The Princes of Ireland: The Dublin Saga 
By Edward Rutherfurd
The Princes of Ireland, a sweeping panorama steeped in the tragedy and glory that is Ireland, epitomizes the power and richness of Rutherfurd's storytelling magic. The saga begins in pre-Christian Ireland with a clever refashioning of the legend of Cuchulainn, and culminates in the dramatic founding of the Irish Free State in 1922. Through the interlocking stories of a wonderfully imagined cast of characters -- monks and noblemen, soldiers and rebels, craftswomen and writers -- Rutherfurd vividly conveys the personal passions and shared dreams that shaped the character of the country. (Sequel: The Rebels of Ireland: The Dublin Saga)
The Secret Scripture 
By Sebastian Barry
Set against an Ireland besieged by conflict, The Secret Scripture is an epic story of love, betrayal, and unavoidable tragedy, and a vivid reminder of the stranglehold that the Catholic Church had on individual lives for much of the 20th century.
Gracelin O'Malley 
By Ann Moore
Gracelin O'Malley Donnelly is no longer the innocent country girl she once was. Trapped in a loveless marriage to a cruel man, Grace faces harsh times with incredible courage. And as political unrest inflames her country, she reunites with her one true love -- and gives him the strength to go on.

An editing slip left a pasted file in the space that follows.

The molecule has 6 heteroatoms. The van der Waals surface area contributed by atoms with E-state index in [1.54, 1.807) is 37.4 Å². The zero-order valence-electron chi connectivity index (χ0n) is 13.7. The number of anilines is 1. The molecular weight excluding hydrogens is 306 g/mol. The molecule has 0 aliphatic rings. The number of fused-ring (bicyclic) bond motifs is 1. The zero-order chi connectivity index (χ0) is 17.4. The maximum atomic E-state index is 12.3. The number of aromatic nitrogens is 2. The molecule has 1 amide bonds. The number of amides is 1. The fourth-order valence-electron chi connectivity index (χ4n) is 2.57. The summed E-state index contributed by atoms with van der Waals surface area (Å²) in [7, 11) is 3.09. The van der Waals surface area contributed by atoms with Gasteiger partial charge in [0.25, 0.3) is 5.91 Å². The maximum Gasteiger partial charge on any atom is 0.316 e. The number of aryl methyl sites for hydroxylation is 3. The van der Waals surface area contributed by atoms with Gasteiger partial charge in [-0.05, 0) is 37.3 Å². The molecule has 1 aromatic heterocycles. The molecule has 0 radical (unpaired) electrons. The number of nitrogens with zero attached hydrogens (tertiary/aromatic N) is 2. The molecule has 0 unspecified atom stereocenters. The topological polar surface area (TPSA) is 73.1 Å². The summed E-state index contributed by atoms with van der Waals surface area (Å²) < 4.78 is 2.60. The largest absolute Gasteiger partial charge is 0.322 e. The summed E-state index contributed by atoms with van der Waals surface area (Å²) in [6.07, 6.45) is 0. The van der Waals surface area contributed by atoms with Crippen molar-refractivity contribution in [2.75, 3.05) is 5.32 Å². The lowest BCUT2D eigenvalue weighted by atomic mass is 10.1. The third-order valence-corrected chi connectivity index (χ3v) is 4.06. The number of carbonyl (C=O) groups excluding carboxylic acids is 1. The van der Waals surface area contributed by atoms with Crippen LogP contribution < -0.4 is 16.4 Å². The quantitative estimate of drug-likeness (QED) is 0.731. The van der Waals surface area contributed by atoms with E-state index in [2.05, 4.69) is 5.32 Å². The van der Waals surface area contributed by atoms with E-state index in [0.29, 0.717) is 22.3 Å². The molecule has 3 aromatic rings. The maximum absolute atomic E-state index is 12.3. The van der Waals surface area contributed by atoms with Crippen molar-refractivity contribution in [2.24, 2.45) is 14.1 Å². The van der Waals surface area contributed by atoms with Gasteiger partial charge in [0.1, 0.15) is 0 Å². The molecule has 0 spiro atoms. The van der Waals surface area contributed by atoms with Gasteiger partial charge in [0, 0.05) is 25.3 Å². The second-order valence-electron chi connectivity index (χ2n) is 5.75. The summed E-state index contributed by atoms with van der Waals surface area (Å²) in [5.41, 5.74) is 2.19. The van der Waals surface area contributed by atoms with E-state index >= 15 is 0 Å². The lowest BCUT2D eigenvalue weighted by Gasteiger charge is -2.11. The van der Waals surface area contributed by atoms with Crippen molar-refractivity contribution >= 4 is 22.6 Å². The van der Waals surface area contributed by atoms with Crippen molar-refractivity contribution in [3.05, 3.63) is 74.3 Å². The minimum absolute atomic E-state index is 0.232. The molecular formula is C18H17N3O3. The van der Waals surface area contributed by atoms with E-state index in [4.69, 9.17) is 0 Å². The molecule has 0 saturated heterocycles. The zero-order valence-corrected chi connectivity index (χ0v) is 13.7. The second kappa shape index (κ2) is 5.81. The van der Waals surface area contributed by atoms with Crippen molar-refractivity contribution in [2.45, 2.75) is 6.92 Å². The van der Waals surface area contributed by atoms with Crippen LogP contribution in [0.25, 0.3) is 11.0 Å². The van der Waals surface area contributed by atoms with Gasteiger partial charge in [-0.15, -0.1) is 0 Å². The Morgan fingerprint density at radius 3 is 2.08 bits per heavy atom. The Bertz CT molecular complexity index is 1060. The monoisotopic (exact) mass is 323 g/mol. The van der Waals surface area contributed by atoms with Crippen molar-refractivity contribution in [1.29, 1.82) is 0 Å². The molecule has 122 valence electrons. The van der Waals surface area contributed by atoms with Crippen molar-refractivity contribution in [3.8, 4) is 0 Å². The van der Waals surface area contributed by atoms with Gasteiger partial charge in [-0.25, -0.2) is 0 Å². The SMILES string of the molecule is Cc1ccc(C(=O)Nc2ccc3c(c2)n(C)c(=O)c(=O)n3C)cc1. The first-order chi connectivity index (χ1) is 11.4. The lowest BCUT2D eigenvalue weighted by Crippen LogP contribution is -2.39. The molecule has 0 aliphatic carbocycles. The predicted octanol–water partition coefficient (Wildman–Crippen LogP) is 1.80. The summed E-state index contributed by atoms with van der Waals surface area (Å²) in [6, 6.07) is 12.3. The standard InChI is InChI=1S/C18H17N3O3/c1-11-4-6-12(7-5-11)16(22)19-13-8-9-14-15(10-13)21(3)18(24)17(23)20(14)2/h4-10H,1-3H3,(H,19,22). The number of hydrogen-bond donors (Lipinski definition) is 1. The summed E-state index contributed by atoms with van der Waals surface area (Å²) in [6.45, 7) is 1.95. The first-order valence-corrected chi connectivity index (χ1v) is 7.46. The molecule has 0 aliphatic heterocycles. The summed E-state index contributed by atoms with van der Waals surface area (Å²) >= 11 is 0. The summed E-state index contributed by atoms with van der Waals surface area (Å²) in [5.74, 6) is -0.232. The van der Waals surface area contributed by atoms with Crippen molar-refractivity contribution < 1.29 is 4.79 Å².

Death and Nightingales: A Novel 
By Eugene McCabe
Through the events of a single day in the life of Elizabeth Winters--on the Irish farms of County Fermanagh in 1883--readers see decades of pain, betrayal, and resentment build to a devastating climax.
By Leon Uris
From the New York Times bestselling author of Exodus and Battle Cry comes a classic epic masterwork that captures the "terrible beauty" of Ireland during its long and bloody struggle for freedom.
Star of the Sea 
By Joseph O'Connor
In the bitter winter of 1847, from an Ireland torn by famine and injustice, the Star of the Sea sets sail for New York. In this spellbinding tale of tragedy and mercy, love and healing, the farther the ship sails toward the Promised Land, the more her passengers seem moored to a past that will never let them go.